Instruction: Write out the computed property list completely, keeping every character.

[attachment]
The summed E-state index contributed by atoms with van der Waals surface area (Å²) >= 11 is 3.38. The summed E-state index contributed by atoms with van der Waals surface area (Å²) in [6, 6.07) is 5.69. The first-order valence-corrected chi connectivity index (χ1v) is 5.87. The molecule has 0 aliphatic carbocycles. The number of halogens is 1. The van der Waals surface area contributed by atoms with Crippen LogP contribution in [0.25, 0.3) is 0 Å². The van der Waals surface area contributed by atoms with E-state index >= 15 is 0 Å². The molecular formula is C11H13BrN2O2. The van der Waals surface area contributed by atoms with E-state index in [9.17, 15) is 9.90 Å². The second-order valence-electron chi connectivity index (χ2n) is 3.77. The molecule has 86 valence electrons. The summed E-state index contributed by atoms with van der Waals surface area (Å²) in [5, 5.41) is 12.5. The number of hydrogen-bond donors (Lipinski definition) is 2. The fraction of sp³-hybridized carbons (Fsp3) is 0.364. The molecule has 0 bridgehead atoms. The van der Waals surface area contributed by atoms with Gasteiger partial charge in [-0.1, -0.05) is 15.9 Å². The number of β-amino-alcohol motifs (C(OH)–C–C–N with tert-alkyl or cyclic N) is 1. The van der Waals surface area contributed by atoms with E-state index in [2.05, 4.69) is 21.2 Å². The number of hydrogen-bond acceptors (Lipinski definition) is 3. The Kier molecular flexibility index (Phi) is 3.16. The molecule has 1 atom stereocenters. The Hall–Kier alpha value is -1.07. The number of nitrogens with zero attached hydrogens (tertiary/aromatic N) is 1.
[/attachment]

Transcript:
The summed E-state index contributed by atoms with van der Waals surface area (Å²) >= 11 is 3.38. The summed E-state index contributed by atoms with van der Waals surface area (Å²) in [6, 6.07) is 5.69. The first-order valence-corrected chi connectivity index (χ1v) is 5.87. The molecule has 0 aliphatic carbocycles. The number of halogens is 1. The van der Waals surface area contributed by atoms with Crippen LogP contribution in [0.25, 0.3) is 0 Å². The van der Waals surface area contributed by atoms with E-state index >= 15 is 0 Å². The molecular formula is C11H13BrN2O2. The van der Waals surface area contributed by atoms with E-state index in [9.17, 15) is 9.90 Å². The second-order valence-electron chi connectivity index (χ2n) is 3.77. The molecule has 86 valence electrons. The summed E-state index contributed by atoms with van der Waals surface area (Å²) in [5, 5.41) is 12.5. The number of hydrogen-bond donors (Lipinski definition) is 2. The fraction of sp³-hybridized carbons (Fsp3) is 0.364. The molecule has 0 bridgehead atoms. The van der Waals surface area contributed by atoms with Gasteiger partial charge in [-0.1, -0.05) is 15.9 Å². The number of β-amino-alcohol motifs (C(OH)–C–C–N with tert-alkyl or cyclic N) is 1. The van der Waals surface area contributed by atoms with E-state index in [2.05, 4.69) is 21.2 Å². The number of hydrogen-bond acceptors (Lipinski definition) is 3. The Kier molecular flexibility index (Phi) is 3.16. The molecule has 1 atom stereocenters. The Hall–Kier alpha value is -1.07. The number of nitrogens with zero attached hydrogens (tertiary/aromatic N) is 1.